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Other titles in the Sexual Cultures series:
Beyond the Nation: Diasporic Filipino Literature and Queer Readingby Martin Joseph Ponce
Synopses & Reviews
Beyond the Nation charts an expansive history of Filipino literature in the U.S., forged within the dual contexts of imperialism and migration, from the early twentieth century into the twenty-first. Martin Joseph Ponce theorizes and enacts a queer diasporic reading practice that attends to the complex crossings of race and nation with gender and sexuality. Tracing the conditions of possibility of Anglophone Filipino literature to U.S. colonialism in the Philippines in the early twentieth century, the book examines how a host of writers from across the century both imagine and address the Philippines and the United States, inventing a variety of artistic lineages and social formations in the process.
Beyond the Nation considers a broad array of issues, from early Philippine nationalism, queer modernism, and transnational radicalism, to music-influenced and cross-cultural poetics, gay male engagements with martial law and popular culture, second-generational dynamics, and the relation between reading and revolution. Ponce elucidates not only the internal differences that mark this literary tradition but also the wealth of expressive practices that exceed the terms of colonial complicity, defiant nationalism, or conciliatory assimilation. Moving beyond the nation as both the primary analytical framework and locus of belonging, Ponce proposes that diasporic Filipino literature has much to teach us about alternative ways of imagining erotic relationships and political communities.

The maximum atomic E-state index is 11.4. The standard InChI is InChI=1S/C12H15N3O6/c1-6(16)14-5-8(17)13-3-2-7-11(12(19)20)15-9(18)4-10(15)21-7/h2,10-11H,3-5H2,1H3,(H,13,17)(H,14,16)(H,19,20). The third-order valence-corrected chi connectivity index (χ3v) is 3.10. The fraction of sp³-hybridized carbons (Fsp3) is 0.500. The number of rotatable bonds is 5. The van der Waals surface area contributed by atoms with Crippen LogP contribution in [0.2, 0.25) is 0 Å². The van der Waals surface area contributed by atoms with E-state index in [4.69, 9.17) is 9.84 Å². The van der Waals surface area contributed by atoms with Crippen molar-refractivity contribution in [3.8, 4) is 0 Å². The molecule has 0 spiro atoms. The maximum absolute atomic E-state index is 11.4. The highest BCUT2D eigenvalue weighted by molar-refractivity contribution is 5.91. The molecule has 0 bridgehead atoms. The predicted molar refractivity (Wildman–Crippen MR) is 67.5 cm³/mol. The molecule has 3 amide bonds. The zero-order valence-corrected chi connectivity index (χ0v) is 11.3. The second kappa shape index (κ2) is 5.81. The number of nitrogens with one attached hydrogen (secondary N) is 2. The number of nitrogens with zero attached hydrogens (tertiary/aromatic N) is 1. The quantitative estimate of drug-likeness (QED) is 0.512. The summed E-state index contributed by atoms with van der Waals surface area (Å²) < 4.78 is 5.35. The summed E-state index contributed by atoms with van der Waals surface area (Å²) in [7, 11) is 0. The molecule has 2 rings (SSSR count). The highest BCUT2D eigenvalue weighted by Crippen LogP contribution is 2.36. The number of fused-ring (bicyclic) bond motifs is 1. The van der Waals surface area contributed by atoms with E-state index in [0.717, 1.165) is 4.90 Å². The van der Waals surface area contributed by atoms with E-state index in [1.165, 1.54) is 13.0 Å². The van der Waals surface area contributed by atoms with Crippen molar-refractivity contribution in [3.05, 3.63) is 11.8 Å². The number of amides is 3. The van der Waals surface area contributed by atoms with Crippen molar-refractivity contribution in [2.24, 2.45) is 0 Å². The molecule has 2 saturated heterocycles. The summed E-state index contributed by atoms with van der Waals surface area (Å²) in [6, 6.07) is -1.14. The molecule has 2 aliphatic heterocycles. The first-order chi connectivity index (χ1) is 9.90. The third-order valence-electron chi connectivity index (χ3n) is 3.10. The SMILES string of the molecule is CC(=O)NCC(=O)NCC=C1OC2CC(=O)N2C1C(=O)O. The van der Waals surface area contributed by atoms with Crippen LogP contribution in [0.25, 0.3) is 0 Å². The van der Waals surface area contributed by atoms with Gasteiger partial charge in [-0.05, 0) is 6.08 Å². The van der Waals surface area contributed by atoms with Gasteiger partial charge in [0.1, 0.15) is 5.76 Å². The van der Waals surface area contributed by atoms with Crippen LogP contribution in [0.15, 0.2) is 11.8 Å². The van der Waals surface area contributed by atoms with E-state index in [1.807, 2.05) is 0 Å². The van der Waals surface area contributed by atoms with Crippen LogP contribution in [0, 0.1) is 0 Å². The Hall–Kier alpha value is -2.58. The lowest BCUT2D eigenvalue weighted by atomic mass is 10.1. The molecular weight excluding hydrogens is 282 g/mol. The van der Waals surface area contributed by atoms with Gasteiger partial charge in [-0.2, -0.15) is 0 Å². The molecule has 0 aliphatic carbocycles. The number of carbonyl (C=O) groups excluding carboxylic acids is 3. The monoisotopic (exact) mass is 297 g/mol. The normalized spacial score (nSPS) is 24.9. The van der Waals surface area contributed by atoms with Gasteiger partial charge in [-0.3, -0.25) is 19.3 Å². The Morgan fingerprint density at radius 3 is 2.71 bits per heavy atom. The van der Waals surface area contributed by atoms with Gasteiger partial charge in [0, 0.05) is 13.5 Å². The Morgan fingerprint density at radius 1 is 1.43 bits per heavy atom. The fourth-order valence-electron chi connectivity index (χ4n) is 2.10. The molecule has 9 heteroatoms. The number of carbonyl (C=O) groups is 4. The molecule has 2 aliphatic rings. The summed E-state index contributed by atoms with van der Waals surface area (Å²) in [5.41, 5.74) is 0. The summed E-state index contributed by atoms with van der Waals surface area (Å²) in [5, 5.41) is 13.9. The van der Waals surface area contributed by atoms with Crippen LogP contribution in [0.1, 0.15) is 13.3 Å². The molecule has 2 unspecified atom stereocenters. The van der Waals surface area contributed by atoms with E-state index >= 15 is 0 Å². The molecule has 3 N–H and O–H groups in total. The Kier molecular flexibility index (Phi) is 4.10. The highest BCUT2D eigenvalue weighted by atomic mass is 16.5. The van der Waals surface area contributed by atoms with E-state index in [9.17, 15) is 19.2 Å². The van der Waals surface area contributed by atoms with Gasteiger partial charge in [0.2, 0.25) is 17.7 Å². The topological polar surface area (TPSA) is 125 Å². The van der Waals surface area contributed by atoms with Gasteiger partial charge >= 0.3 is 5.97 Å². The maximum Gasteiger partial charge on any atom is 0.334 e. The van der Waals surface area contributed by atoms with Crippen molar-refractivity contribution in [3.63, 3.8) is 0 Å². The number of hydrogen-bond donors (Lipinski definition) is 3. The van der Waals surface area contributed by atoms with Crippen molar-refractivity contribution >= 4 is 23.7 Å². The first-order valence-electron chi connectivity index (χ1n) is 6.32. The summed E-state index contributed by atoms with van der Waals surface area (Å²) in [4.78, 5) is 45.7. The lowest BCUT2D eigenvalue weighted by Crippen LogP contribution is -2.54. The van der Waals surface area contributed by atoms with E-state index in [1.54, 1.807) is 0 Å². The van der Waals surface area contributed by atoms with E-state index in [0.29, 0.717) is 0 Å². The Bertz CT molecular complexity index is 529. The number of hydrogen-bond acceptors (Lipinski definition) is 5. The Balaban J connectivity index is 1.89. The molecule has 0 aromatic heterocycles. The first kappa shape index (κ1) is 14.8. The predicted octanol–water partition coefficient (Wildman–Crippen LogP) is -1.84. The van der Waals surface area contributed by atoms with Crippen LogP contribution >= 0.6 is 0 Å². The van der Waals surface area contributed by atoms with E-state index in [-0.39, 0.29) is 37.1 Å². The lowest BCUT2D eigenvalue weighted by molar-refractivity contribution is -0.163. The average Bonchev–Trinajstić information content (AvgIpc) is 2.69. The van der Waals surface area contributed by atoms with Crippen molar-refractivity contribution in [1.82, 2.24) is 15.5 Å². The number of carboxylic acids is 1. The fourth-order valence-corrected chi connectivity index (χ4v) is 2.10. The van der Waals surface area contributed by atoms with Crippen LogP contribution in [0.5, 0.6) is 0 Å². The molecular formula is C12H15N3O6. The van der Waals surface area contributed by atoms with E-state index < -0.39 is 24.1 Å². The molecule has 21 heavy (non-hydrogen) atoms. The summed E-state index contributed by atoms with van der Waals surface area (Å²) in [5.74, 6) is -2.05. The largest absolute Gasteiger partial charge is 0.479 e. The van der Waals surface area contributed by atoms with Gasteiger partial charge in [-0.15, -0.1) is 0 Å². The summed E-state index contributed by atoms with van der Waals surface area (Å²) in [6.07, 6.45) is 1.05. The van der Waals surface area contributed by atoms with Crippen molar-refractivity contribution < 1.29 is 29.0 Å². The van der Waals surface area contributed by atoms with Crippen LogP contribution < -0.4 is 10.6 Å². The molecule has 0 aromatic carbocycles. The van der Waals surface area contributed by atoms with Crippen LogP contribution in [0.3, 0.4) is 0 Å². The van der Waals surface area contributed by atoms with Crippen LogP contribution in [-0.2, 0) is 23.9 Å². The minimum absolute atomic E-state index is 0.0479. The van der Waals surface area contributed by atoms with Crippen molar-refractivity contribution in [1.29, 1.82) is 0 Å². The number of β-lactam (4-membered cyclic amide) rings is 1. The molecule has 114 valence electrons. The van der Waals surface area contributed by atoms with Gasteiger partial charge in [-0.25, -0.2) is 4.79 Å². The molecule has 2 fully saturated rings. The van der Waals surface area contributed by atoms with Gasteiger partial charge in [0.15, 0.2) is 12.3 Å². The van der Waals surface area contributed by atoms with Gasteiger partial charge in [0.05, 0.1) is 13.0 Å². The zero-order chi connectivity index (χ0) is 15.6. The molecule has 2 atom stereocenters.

Human Nature explores, both seductively and horrificly, the redemptive possibilities found in an American girlhood gone wrong. Every one of Anderson's poems tells a story—dangerous, sensuous, sometimes crazy, sometimes sacred tales that take us into the heartbreaking reality and strangeness of a little girl who grew up the woman of the house; at once drink-maker, showpiece, secret-keeper, and object of lust.
The terrain of incest and violence sets itself out on the page so subtely and plainly that the poems become mere containers for these extremes, a kind of prayer. Where formal grace might seem impossible, Anderson sings. And this is why the book —with all its darkness and danger—is, in the end, an affirmative one. The poems rise out of childhood's sorrows into a womanhood filled with the past, hell-bent on the future, and ready for a fight. In haunting, elegant verse, Anderson enters into the truth of experience. Through it all, the poems come to embrace those universal illuminations that arise out of--or even because of--suffering.
About the Author
Martin Joseph Ponce is Associate Professor of English at The Ohio State University.
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